• [0025]
    The present invention is thus operable to provide sets of parameters in which each individual program is allowed to operate. In order to determine whether a particular application is operating normally, embodiments of the present invention use, or create and use, a listing of activities that the application may wish to carry out. This listing is alternatively referred to herein as the application's predefined set. The activities are either permitted or forbidden, depending on whether they are part of the predefined set. The listing may be used to validate operations that the program tries to carry out. If the operation is not one that the listing permits then either the user is alerted to give specific permission or the operation is stopped altogether.
  • [0026]
    The listing used need not be an exhaustive listing of the operation of the program. It only need list those operations that are relevant to suspect or forbidden activity, which would typically involve attempts to access different parts of the system hard drive and write or delete data from the area accessed, or execute programs located within the area accessed. Table 1 below is a listing of levels of access that a typical application program might be given, to different parts of the system hard drive. The table is drawn up for Netscape Navigator, operating under the Windows operating system. This is a program which requires a relatively high level of access to different areas of the system hard drive. Nevertheless its profile is readily distinguishable from that of most suspect or forbidden activity. It will be apparent that the predefined set is a list of directories on the system hard drive, and associated with each such directory is a list of access levels that may be allowed with that directory.
    TABLE 1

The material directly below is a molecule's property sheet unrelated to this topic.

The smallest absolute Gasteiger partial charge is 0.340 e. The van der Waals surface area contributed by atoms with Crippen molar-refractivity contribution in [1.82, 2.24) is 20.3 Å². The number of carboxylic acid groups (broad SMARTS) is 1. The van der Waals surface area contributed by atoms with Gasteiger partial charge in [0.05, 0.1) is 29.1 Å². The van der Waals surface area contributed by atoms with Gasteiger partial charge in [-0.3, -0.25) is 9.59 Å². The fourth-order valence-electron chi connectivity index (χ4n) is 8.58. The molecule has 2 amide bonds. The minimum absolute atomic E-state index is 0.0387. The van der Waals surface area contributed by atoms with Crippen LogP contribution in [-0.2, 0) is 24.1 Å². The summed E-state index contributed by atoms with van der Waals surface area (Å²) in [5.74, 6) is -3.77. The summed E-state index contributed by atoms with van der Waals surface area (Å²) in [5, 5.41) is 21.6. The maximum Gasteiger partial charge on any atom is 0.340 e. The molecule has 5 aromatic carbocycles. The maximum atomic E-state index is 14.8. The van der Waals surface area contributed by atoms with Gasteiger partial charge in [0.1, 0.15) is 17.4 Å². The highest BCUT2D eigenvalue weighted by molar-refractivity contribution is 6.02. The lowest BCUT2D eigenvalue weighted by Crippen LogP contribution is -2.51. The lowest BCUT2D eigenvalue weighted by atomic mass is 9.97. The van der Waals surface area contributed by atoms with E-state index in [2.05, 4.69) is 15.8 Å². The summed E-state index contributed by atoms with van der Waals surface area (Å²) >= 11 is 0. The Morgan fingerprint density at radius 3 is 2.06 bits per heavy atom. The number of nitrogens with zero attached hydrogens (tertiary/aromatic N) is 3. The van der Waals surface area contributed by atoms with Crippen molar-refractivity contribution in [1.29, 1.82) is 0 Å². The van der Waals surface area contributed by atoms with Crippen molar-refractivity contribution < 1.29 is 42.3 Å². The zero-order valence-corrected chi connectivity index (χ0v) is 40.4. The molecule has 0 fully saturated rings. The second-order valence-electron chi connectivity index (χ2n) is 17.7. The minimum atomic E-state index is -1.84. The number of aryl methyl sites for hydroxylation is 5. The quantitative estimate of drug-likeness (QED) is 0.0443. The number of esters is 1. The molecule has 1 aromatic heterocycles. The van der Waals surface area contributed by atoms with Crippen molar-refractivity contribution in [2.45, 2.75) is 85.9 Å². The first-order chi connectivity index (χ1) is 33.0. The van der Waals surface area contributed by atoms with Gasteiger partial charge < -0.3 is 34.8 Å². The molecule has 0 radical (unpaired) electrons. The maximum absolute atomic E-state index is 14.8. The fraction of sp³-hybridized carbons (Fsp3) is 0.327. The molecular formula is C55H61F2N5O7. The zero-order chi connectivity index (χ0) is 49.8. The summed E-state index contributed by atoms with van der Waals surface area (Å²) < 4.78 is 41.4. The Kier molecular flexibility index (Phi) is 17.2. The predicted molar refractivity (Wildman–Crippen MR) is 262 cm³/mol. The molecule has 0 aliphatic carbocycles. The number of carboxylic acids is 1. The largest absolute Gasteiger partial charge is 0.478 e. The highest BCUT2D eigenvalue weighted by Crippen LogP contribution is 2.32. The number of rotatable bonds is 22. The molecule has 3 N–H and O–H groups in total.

Predefined set for Netscape Navigator
    Directory/location Level of Authorization
    Windows Path Read write create execute delete
    Windows/command path read create execute
    Environment Variable: Temp Tmp Read write create execute delete
    Environment Variable: Path Read create execute
    Product Path Read write create execute delete
    Product/Data Path Read write create
    WindowsPath/Sysbckup Read write create execute delete
    WindowsPath/help Read write create execute
    Recycle Bin directories Read write create execute delete
    Application path Read write create execute delete
    Application cache Read write create execute delete
    WindowsPath/fonts Read write create execute
  • [0027]
    An enforcement file is drawn up using a table such as table 1. When the application is run, disk access requests may be checked against the enforcement file. If the type of disk access is not allowed by the enforcement file then either the operation is stopped, the user is prompted to give specific permission, or a pre-defined automatic response may occur. The enforcement file may be automatically updated based on the nature of the application's request and the subsequent response.
  • [0028]
    It is possible to draw up a series of enforcement files for popular products and to ship them as part of a package incorporating an embodiment of the invention. The package may then identify the installed products as part of, or following, a booting operation of the computer. The relevant enforcement file may then be called up as the products are run. Searching for a given application may be carried out by looking in the system registry. Alternatively it may be necessary to make a more general search of the hard drive, as is well known to those skilled in the art.
  • [0029]
    Instead of carrying out a product identification operation in association with booting of the computer, it may be carried out following given events such as installing a new product or upon finishing an Internet session, with an appropriate predefined set selected for each application identified.
  • [0030]
    Alternatively the user may not wish to have the invention operating on his computer at all times. Manual activation may thus be provided. The general operation of this embodiment is as shown in FIG. 1 which is a flow diagram showing how an embodiment may be installed on a computer 10, may be manually activated 12, or may automatically be led to detect installed software 14 and may see that the details of the enforcement file, or sandbox, are adhered to 16. At the next computer boot 18 the embodiment returns to the detection step 14.
  • [0031]